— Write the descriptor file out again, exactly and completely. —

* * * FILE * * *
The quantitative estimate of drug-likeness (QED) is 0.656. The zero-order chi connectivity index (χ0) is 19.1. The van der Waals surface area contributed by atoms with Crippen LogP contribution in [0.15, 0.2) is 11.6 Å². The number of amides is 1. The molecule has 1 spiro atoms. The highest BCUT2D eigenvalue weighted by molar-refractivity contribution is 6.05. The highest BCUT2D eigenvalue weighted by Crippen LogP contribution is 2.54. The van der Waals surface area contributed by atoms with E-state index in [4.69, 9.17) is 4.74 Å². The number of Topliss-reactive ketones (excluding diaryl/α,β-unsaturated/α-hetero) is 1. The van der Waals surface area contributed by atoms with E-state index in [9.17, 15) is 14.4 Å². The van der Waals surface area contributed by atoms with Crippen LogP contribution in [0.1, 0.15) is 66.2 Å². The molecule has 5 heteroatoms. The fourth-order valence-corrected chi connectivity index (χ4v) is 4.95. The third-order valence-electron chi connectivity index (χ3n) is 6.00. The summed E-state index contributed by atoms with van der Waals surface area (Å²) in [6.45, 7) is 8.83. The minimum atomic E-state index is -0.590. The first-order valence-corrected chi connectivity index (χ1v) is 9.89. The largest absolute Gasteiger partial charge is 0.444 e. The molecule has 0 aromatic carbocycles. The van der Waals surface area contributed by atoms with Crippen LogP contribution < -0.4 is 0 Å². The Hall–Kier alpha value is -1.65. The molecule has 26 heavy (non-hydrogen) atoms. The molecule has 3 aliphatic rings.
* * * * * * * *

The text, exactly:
The quantitative estimate of drug-likeness (QED) is 0.656. The zero-order chi connectivity index (χ0) is 19.1. The van der Waals surface area contributed by atoms with Crippen LogP contribution in [0.15, 0.2) is 11.6 Å². The number of amides is 1. The molecule has 1 spiro atoms. The highest BCUT2D eigenvalue weighted by molar-refractivity contribution is 6.05. The highest BCUT2D eigenvalue weighted by Crippen LogP contribution is 2.54. The van der Waals surface area contributed by atoms with E-state index in [4.69, 9.17) is 4.74 Å². The number of Topliss-reactive ketones (excluding diaryl/α,β-unsaturated/α-hetero) is 1. The van der Waals surface area contributed by atoms with E-state index in [9.17, 15) is 14.4 Å². The van der Waals surface area contributed by atoms with Crippen LogP contribution in [0.1, 0.15) is 66.2 Å². The molecule has 5 heteroatoms. The fourth-order valence-corrected chi connectivity index (χ4v) is 4.95. The third-order valence-electron chi connectivity index (χ3n) is 6.00. The summed E-state index contributed by atoms with van der Waals surface area (Å²) in [6.45, 7) is 8.83. The minimum atomic E-state index is -0.590. The first-order valence-corrected chi connectivity index (χ1v) is 9.89. The largest absolute Gasteiger partial charge is 0.444 e. The molecule has 0 aromatic carbocycles. The van der Waals surface area contributed by atoms with Crippen LogP contribution < -0.4 is 0 Å². The Hall–Kier alpha value is -1.65. The molecule has 26 heavy (non-hydrogen) atoms. The molecule has 3 aliphatic rings.